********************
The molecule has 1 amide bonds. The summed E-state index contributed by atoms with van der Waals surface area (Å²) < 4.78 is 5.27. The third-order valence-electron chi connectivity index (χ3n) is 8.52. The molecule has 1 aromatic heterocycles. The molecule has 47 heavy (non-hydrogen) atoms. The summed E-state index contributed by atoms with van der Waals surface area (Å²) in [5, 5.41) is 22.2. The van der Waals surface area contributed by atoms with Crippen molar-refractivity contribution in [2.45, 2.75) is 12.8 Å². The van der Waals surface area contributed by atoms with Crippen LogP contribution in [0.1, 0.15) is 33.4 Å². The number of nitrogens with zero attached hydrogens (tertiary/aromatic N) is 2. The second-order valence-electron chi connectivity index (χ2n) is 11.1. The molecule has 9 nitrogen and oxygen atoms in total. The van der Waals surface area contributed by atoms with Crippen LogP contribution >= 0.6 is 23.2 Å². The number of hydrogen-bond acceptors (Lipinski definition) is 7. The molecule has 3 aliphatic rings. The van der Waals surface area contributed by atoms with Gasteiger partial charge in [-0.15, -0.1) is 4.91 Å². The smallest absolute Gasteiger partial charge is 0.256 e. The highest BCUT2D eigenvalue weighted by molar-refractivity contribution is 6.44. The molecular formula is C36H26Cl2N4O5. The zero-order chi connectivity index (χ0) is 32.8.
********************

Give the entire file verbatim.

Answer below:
The molecule has 1 amide bonds. The summed E-state index contributed by atoms with van der Waals surface area (Å²) < 4.78 is 5.27. The third-order valence-electron chi connectivity index (χ3n) is 8.52. The molecule has 1 aromatic heterocycles. The molecule has 47 heavy (non-hydrogen) atoms. The summed E-state index contributed by atoms with van der Waals surface area (Å²) in [5, 5.41) is 22.2. The van der Waals surface area contributed by atoms with Crippen molar-refractivity contribution in [2.45, 2.75) is 12.8 Å². The van der Waals surface area contributed by atoms with Crippen LogP contribution in [0.1, 0.15) is 33.4 Å². The number of nitrogens with zero attached hydrogens (tertiary/aromatic N) is 2. The second-order valence-electron chi connectivity index (χ2n) is 11.1. The molecule has 9 nitrogen and oxygen atoms in total. The van der Waals surface area contributed by atoms with Crippen LogP contribution >= 0.6 is 23.2 Å². The number of hydrogen-bond acceptors (Lipinski definition) is 7. The molecule has 3 aliphatic rings. The van der Waals surface area contributed by atoms with Gasteiger partial charge in [-0.15, -0.1) is 4.91 Å². The smallest absolute Gasteiger partial charge is 0.256 e. The highest BCUT2D eigenvalue weighted by molar-refractivity contribution is 6.44. The molecular formula is C36H26Cl2N4O5. The zero-order chi connectivity index (χ0) is 32.8.